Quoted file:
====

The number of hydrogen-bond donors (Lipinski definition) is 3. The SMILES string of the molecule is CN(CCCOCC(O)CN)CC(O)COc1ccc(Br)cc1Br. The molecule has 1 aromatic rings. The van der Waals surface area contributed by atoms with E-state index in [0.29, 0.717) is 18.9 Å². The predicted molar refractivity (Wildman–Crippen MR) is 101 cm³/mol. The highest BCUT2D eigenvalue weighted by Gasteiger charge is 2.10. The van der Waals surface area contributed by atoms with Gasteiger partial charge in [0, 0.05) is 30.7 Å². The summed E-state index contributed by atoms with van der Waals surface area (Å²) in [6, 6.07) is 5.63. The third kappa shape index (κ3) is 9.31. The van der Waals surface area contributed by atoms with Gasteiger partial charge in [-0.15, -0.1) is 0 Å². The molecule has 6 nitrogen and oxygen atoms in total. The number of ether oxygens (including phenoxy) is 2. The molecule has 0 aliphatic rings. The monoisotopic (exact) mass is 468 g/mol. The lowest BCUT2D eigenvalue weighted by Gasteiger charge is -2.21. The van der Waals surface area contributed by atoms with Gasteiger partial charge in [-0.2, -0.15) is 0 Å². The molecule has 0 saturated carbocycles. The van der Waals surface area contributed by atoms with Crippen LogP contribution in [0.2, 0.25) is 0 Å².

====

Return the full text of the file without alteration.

The number of hydrogen-bond donors (Lipinski definition) is 3. The SMILES string of the molecule is CN(CCCOCC(O)CN)CC(O)COc1ccc(Br)cc1Br. The molecule has 1 aromatic rings. The van der Waals surface area contributed by atoms with E-state index in [0.29, 0.717) is 18.9 Å². The predicted molar refractivity (Wildman–Crippen MR) is 101 cm³/mol. The highest BCUT2D eigenvalue weighted by Gasteiger charge is 2.10. The van der Waals surface area contributed by atoms with Gasteiger partial charge in [0, 0.05) is 30.7 Å². The summed E-state index contributed by atoms with van der Waals surface area (Å²) in [6, 6.07) is 5.63. The third kappa shape index (κ3) is 9.31. The van der Waals surface area contributed by atoms with Gasteiger partial charge in [-0.15, -0.1) is 0 Å². The molecule has 6 nitrogen and oxygen atoms in total. The number of ether oxygens (including phenoxy) is 2. The molecule has 0 aliphatic rings. The monoisotopic (exact) mass is 468 g/mol. The lowest BCUT2D eigenvalue weighted by Gasteiger charge is -2.21. The van der Waals surface area contributed by atoms with Gasteiger partial charge in [-0.2, -0.15) is 0 Å². The molecule has 0 saturated carbocycles. The van der Waals surface area contributed by atoms with Crippen LogP contribution in [0.2, 0.25) is 0 Å².